Thursdays in the Park


Jeanie has been married to George for decades. But ten years ago, George suddenly left the marital bed and wouldn’t explain why. Their marriage is now teetering on the brink. Enter Ray, an aikido expert. He and Jeanie meet accidentally in the park, both of them with their grandchildren in tow. And, over the next weeks, slowly begin to fall in love. But Jeanie is 60. Is it too late to find happiness with Ray? Or would staying in her difficult marriage be the safest thing? 

Hilary Boyd was in the park one day, like Jeanie, with her granddaughter. She saw an older man, with his grandson, across the playground. And she thought, hmm, good place to set a love story. But she had just turned 60 and she didn’t want to write about much younger people. She wanted to write about what was happening to her right now, as an older woman.

She didn’t run off with the man in the park – although when her husband read the book for the first time, he did give her some strange looks – but she wrote a love story about older people. Which, in 2010, was not a common thing. Love was exclusively for the young, in fiction.

Quercus publishers picked up the book, offering Hilary a two-book deal. Thursdays didn’t do much business for the first year – 2011 – only selling around 3,000 copies. Then, almost a year later, the e-book began climbing the Amazon e-book bestseller’s chart, and eventually stood at Number 1 – for 6 weeks. Robert McCrum, a journalist with the Observer newspaper at the time, picked up the story and wrote about the phenomenon he called ‘Gran-Lit’. Suddenly everyone wanted to know. And a genre was born: Grannies behaving badly. Thursdays became an international bestseller, translation rights sold in 23 countries, to date.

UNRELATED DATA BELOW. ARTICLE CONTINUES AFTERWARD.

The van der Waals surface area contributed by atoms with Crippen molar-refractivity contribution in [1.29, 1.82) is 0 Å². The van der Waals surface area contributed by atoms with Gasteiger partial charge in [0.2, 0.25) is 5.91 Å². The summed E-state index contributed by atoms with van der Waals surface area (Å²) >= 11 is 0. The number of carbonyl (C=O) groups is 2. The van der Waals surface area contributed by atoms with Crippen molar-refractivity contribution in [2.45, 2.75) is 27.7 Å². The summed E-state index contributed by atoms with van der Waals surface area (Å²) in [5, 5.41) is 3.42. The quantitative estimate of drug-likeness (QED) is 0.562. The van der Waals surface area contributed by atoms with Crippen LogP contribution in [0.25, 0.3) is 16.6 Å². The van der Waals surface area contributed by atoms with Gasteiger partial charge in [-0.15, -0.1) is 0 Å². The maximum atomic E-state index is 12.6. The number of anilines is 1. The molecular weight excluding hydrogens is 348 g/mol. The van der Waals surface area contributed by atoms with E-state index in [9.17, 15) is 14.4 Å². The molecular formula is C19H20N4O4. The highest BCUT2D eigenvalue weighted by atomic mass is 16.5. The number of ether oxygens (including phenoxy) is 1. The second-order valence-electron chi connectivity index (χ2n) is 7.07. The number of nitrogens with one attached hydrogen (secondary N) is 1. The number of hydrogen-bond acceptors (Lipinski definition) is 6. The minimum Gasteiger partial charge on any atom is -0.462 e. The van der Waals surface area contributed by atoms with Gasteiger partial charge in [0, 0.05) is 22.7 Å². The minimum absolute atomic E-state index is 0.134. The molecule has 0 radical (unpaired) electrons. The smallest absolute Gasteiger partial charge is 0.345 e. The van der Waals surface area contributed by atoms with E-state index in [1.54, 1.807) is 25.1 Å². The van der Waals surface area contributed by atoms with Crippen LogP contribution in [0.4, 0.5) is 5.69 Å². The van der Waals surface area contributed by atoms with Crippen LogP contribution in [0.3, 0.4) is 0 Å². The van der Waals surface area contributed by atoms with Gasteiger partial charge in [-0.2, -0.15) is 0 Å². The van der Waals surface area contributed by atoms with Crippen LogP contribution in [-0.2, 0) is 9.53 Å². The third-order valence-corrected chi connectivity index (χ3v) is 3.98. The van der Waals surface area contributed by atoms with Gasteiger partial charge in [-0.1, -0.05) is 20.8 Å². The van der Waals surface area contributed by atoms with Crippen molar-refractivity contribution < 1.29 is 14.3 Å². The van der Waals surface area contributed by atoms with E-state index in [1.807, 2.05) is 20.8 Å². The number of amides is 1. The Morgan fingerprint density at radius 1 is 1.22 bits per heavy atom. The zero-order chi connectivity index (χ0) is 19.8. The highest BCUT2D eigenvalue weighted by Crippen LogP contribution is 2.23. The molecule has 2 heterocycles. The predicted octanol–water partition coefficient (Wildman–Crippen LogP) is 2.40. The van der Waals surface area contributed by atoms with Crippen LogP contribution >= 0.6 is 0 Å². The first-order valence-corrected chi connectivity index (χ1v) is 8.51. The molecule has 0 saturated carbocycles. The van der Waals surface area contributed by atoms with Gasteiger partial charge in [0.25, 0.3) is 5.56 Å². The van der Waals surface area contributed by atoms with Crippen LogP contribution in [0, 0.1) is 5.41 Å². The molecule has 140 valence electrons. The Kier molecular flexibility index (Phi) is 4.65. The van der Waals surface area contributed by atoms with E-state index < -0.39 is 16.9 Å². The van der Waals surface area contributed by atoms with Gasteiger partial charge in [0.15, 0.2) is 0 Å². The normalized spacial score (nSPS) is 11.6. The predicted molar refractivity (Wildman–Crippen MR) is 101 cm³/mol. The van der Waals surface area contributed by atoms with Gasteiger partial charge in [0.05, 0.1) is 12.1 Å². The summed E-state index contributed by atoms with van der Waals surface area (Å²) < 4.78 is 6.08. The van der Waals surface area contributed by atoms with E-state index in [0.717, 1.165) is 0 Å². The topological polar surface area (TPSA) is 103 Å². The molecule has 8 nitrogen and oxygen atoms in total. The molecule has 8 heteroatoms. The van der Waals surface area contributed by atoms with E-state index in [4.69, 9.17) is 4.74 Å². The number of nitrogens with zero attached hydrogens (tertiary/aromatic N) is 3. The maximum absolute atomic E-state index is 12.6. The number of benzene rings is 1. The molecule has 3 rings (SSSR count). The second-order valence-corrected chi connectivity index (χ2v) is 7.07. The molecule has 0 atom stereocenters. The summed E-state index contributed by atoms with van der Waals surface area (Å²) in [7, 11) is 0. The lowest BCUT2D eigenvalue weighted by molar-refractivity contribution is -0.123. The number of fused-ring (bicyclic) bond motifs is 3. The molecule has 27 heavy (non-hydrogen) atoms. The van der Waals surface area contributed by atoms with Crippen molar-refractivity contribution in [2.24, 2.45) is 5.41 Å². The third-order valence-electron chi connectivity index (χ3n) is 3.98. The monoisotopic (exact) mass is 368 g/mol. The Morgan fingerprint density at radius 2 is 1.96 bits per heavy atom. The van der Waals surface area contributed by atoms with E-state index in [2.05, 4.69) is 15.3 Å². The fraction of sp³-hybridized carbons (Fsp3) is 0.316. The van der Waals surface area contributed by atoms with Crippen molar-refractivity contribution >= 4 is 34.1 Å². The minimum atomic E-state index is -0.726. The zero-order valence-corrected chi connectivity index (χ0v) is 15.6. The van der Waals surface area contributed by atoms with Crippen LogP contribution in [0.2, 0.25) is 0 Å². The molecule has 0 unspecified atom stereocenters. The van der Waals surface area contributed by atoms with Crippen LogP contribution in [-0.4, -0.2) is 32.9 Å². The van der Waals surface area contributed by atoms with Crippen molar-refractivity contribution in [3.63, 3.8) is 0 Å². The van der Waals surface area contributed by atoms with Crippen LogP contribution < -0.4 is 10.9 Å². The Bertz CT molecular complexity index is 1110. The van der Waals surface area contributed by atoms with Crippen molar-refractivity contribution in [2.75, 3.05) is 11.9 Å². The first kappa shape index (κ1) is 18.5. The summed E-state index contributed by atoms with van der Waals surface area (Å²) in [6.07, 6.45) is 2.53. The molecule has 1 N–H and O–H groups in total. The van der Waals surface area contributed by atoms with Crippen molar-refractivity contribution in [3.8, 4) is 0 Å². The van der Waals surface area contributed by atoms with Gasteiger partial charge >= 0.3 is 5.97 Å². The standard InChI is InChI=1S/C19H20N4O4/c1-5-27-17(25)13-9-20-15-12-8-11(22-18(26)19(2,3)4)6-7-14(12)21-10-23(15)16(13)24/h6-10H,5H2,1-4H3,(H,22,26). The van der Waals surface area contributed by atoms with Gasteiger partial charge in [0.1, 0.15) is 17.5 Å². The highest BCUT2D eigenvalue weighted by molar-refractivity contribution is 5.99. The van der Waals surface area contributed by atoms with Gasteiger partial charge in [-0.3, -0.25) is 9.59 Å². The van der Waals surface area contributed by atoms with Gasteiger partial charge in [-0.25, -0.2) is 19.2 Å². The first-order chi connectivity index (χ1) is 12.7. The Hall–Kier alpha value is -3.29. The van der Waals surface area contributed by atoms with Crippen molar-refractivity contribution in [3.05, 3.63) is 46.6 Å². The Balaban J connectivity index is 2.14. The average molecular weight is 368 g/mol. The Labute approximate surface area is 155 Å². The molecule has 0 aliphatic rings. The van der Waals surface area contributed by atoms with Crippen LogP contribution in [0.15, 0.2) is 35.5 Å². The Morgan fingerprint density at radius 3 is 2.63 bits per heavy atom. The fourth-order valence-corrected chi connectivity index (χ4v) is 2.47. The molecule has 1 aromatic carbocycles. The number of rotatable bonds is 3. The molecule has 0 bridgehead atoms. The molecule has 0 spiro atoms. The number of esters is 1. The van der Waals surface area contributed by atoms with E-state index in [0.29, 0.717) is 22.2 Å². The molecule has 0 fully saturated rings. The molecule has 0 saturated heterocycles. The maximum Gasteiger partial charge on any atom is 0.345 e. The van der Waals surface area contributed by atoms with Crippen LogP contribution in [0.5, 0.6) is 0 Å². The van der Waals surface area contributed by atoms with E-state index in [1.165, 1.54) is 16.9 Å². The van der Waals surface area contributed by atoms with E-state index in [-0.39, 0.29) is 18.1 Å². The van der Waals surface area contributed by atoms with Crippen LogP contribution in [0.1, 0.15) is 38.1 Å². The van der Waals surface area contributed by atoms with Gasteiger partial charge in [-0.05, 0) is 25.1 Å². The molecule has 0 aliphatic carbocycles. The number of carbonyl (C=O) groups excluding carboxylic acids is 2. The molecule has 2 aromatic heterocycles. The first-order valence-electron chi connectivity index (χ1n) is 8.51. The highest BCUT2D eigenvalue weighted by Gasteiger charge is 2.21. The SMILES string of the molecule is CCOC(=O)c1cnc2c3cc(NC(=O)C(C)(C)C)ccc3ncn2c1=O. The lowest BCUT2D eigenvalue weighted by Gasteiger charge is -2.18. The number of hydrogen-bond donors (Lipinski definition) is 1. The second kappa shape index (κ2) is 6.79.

‘I think it was about time older women got a voice,’ says Hilary Boyd. ‘It’s traditional for women to become invisible – certainly sexually – after a certain age. But these days women of sixty and older are not like previous generations. Many of us are fitter, healthier – younger in appearance – and we have more economic independence, are better plugged in to modern life than our mums were.’

Hilary admires Jane Wood at Quercus for being brave enough to publish an older love story. ‘It would have been so easy for her to say, let’s make Jeanie and Ray ten years younger,’ Hilary says. ‘But she stuck to her guns, knowing something would be lost if they were.’ Since then, older heroes and heroines have become much more prevalent in contemporary fiction.

Listen to a chapter 

“Warm and well written”

Daily Telegraph

“A tender and intriguing love story… Boyd is as canny as Joanna Trollope at observing family life”
Christena Appleyard

Daily Mail

“I was ripping through this book. It’s the sort of addictive book you think you might be able to resist, but can’t”

Evening Standard